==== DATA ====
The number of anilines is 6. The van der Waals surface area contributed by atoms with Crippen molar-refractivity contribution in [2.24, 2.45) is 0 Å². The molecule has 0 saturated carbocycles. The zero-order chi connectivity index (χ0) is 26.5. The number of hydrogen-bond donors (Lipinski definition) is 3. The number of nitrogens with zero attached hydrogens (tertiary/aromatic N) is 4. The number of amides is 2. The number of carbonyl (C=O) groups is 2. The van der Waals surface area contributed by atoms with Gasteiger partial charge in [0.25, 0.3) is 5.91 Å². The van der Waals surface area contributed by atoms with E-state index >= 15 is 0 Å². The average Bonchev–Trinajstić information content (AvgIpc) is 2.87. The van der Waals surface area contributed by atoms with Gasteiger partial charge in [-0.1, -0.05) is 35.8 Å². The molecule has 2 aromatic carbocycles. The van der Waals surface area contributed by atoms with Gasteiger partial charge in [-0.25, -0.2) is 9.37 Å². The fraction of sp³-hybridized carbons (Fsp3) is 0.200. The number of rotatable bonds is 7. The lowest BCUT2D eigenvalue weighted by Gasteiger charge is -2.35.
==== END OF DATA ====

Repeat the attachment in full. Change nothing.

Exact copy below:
The number of anilines is 6. The van der Waals surface area contributed by atoms with Crippen molar-refractivity contribution in [2.24, 2.45) is 0 Å². The molecule has 0 saturated carbocycles. The zero-order chi connectivity index (χ0) is 26.5. The number of hydrogen-bond donors (Lipinski definition) is 3. The number of nitrogens with zero attached hydrogens (tertiary/aromatic N) is 4. The number of amides is 2. The number of carbonyl (C=O) groups is 2. The van der Waals surface area contributed by atoms with Gasteiger partial charge in [0.25, 0.3) is 5.91 Å². The van der Waals surface area contributed by atoms with E-state index >= 15 is 0 Å². The average Bonchev–Trinajstić information content (AvgIpc) is 2.87. The van der Waals surface area contributed by atoms with Gasteiger partial charge in [-0.1, -0.05) is 35.8 Å². The molecule has 2 aromatic carbocycles. The van der Waals surface area contributed by atoms with Gasteiger partial charge in [-0.25, -0.2) is 9.37 Å². The fraction of sp³-hybridized carbons (Fsp3) is 0.200. The number of rotatable bonds is 7. The lowest BCUT2D eigenvalue weighted by Gasteiger charge is -2.35.